|MadSci Network: Medicine|
The relationship between testosterone concentrations and the risk of cancer, particularly prostate cancer in men, is of great interest right now, and there are conflicting reports in the scientific literature. The potential relationship is of great interest for two reasons:
1. The involvement of the androgen receptor (a protein that causes cellular responses to testosterone) in the development of prostate cancer is well established, but the ability of drugs that block this receptor to treat prostate cancer is not as clear, nor is the relationship between testosterone levels and androgen receptor activity.
2. Many aging men are interested in receiving testosterone replacement therapy to combat age-related declines in testosterone and the associated physiological effects (e.g. decreased bone density, decreased sex drive), but are concerned that such therapy may put them at risk for prostate cancer.
The available publications give conflicting reports for several reasons. For one, testosterone in the bloodstream is mostly bound to proteins, but it's the free (unbound) hormone that is active. Some studies measure both total and free testosterone, some only total, and some measure total but use a formula to estimate free testosterone based on other characteristics. As you might imagine, these different methods can yield different results. A second problem is that each report studies a different group of people, and some do a better job than others of amassing a large population more likely to show reliable trends. Finally, different studies may examine different outcomes, such as prostate cancer versus other types, the incidence of any kind of prostate cancer, or advanced versus early stage prostate cancer.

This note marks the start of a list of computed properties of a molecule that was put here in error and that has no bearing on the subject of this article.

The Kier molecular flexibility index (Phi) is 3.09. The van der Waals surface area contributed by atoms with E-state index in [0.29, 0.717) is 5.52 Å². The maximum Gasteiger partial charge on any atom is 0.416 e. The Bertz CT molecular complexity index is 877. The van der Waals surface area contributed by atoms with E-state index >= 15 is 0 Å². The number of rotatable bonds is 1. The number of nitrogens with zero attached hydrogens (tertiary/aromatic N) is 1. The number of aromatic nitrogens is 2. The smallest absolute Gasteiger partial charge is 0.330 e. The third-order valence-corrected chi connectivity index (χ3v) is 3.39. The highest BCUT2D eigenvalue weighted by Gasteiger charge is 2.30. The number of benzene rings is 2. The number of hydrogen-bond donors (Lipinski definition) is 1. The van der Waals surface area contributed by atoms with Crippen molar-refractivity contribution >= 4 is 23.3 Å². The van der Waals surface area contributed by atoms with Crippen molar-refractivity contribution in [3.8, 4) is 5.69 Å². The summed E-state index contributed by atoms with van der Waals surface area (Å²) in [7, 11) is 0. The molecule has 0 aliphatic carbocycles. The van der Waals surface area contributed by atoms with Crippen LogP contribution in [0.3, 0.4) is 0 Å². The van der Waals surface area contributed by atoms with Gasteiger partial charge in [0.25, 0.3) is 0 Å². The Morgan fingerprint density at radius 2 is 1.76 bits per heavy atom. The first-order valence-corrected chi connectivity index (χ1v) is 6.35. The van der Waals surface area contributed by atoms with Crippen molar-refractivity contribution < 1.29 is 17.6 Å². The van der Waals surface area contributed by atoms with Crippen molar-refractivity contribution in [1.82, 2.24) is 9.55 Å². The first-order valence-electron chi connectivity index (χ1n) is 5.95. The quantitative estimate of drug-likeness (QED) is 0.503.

I couldn't find a good overall summary of what's known, either on a web site or in a scientific publication, so below I've listed some fairly recent work with a short summary of what they've found to give you a flavor for what's being done. Beside each is a PMID number, which can be entered at http://www.ncbi.nlm.nih.gov/pubmed/ to give you the full citation and abstract if you want to know more.
19124495 Sieri et al. report that total and free testosterone concentration both correlate with a higher incidence of breast cancer in women (this is one of the few studies NOT looking at prostate cancer)
19220251 Morote et al. find no relationship between total or free testosterone and prostate cancer incidence
17562541 Wiren et al. similar result to previous listing
16434592 Severi et al. found a weakly protective effect of increased testosterone levels, that is, men with higher levels had a lower incidence of aggressive prostate cancer (but the same risk of prostate cancer overall)
16172240 Parsons et al. show that high free testosterone (but not total testosterone) correlates with increased risk of prostate cancer
17911176 Laughlin et al. studied mortality rates in relation to testosterone levels and found an increased risk of cardiovascular and respiratory death in men with low testosterone, but no correlation with cancer death rate
This one hasn't been published yet, but Yassin et al. presented at last year's meeting of the Endocrine Society that men who received testosterone replacement therapy did not have an increased risk of prostate cancer
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